Why Cities Matter by Um and Buzzard
Book Review: Why Cities Matter: To God, the Culture and the Church by Stephen Um and Justin Buzzard (Crossway, 2013)
Acknowledgment: I would like to express my gratitude to Crossway for providing me a copy of this book to review.
Why do cities matter?
This is the question that drives the book as a whole. Both Dr. Um and Mr. Buzzard are well versed and equipped to address such a question, as they both live and minister in world-class cities (Boston and Palo Alto), and are part of church planting movements that focus on ministry in a wide variety of contexts (Acts 29 and Redeemer City to City).
What is more, this particular book is a clarion call for effective ministry in any context, not just cities. The focus on cities is certainly present throughout the book, but filled within it’s pages is a wealth of material to help any pastor, church planter or lay leader effective engage, reach and ultimately disciple people wherever they are. One premise that I particularly benefited from in this book though, was that ministry is not just for individuals, it’s for cities themselves. Each city (as defined by centers of density and diversity most generally by the authors) has a personality, and if we want to minister the gospel effectively to people in cities, we must know, engage and seek to influence the structures of the city with the message of the gospel.
The authors spend a great deal of time expressing what it is that makes cities what they are. They do emphasize that they are primarily places of density and diversity (lots of people of different backgrounds and varieties), but in addition, they talk about the ideal of the city. A city was a place where anyone could find safety, security and promise of hope. This was true of cities in antiquity as they were known for their fortified walls and economic prospects, and it still hold true today. People come to cities looking to belong (safety, security) and become (hopeful of a better future). The authors address this in a winsome and comprehensive, yet still accessible way. They also talk about what you find inside cities; centers of power, culture and ultimately, worship. It is because of these centers that cities often attract what the authors label the “aspirational”, the “marginal” and the “explorational.” Each group is looking for life, meaning and happiness, and cities provide the context for finding it – whether directed towards God (as Creature and Sustainer) or other false gods (the creation and psuedo-saviors). For this reason, cities matter as a strategic place to proclaim by word and deed the message of the gospel.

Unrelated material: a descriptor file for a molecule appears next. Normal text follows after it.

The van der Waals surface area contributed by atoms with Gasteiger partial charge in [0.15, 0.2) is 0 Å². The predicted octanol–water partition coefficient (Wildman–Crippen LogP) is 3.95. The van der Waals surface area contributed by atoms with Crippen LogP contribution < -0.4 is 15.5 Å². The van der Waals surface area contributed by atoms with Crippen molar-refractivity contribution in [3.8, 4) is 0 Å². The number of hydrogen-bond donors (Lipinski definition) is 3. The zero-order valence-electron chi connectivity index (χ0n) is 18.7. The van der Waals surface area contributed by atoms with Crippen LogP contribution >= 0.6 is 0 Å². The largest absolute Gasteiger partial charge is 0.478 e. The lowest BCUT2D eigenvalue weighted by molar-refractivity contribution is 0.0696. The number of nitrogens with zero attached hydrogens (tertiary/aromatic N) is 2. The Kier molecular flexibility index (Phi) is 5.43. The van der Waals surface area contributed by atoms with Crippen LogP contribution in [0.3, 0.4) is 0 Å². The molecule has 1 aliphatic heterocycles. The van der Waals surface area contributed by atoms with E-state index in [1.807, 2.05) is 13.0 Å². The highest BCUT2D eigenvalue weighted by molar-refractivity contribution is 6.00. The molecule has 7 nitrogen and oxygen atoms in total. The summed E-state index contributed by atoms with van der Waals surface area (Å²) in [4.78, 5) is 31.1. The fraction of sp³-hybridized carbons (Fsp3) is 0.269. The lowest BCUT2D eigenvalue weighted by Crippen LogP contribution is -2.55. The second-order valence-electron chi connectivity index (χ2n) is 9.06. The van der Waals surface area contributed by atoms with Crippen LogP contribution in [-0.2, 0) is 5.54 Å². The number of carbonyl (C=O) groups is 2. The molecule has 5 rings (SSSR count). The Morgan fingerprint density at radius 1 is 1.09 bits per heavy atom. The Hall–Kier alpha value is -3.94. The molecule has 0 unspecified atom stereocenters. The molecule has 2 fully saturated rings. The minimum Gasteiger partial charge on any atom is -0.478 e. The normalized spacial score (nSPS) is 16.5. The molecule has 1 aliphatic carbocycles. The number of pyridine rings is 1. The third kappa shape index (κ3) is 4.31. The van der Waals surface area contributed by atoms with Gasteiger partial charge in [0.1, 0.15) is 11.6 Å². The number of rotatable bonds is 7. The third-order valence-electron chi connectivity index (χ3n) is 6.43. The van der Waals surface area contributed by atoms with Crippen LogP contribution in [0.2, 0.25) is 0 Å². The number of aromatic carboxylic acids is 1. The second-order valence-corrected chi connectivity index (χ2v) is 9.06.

In addition, their chapter on Bible and the City (ch. 3) is a masterful sweep of the Biblical portrait of cities. Every aspect of Scripture is combed for an understanding of cities – their importance, their promise and even their dangers – and what one is left with is a biblically convincing case that cities are to be places that reflect God’s will and intention for all humanity. Cities matter to God and it is evident throughout the pages of Scripture.